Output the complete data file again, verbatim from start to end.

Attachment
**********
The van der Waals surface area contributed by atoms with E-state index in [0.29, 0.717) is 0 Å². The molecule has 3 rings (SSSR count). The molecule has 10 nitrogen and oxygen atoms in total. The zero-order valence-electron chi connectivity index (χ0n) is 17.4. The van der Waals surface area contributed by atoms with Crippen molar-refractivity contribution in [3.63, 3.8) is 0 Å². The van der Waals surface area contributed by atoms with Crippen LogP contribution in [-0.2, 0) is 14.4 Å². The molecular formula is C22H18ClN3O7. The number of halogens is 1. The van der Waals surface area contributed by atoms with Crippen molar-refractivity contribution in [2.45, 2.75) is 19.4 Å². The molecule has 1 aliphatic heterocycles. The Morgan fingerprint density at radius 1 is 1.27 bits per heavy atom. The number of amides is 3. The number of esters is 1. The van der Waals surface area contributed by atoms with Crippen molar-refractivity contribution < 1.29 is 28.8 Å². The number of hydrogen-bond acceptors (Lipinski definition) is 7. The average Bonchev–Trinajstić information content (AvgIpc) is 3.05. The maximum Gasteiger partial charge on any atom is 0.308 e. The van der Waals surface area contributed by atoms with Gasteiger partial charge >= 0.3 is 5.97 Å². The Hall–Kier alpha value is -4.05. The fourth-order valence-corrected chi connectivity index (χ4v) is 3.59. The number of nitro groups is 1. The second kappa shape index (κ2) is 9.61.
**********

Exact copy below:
The van der Waals surface area contributed by atoms with E-state index in [0.29, 0.717) is 0 Å². The molecule has 3 rings (SSSR count). The molecule has 10 nitrogen and oxygen atoms in total. The zero-order valence-electron chi connectivity index (χ0n) is 17.4. The van der Waals surface area contributed by atoms with Crippen molar-refractivity contribution in [3.63, 3.8) is 0 Å². The van der Waals surface area contributed by atoms with Crippen LogP contribution in [-0.2, 0) is 14.4 Å². The molecular formula is C22H18ClN3O7. The number of halogens is 1. The van der Waals surface area contributed by atoms with Crippen molar-refractivity contribution in [2.45, 2.75) is 19.4 Å². The molecule has 1 aliphatic heterocycles. The Morgan fingerprint density at radius 1 is 1.27 bits per heavy atom. The number of amides is 3. The number of esters is 1. The van der Waals surface area contributed by atoms with Crippen molar-refractivity contribution < 1.29 is 28.8 Å². The number of hydrogen-bond acceptors (Lipinski definition) is 7. The average Bonchev–Trinajstić information content (AvgIpc) is 3.05. The maximum Gasteiger partial charge on any atom is 0.308 e. The van der Waals surface area contributed by atoms with Gasteiger partial charge >= 0.3 is 5.97 Å². The Hall–Kier alpha value is -4.05. The fourth-order valence-corrected chi connectivity index (χ4v) is 3.59. The number of nitro groups is 1. The second kappa shape index (κ2) is 9.61.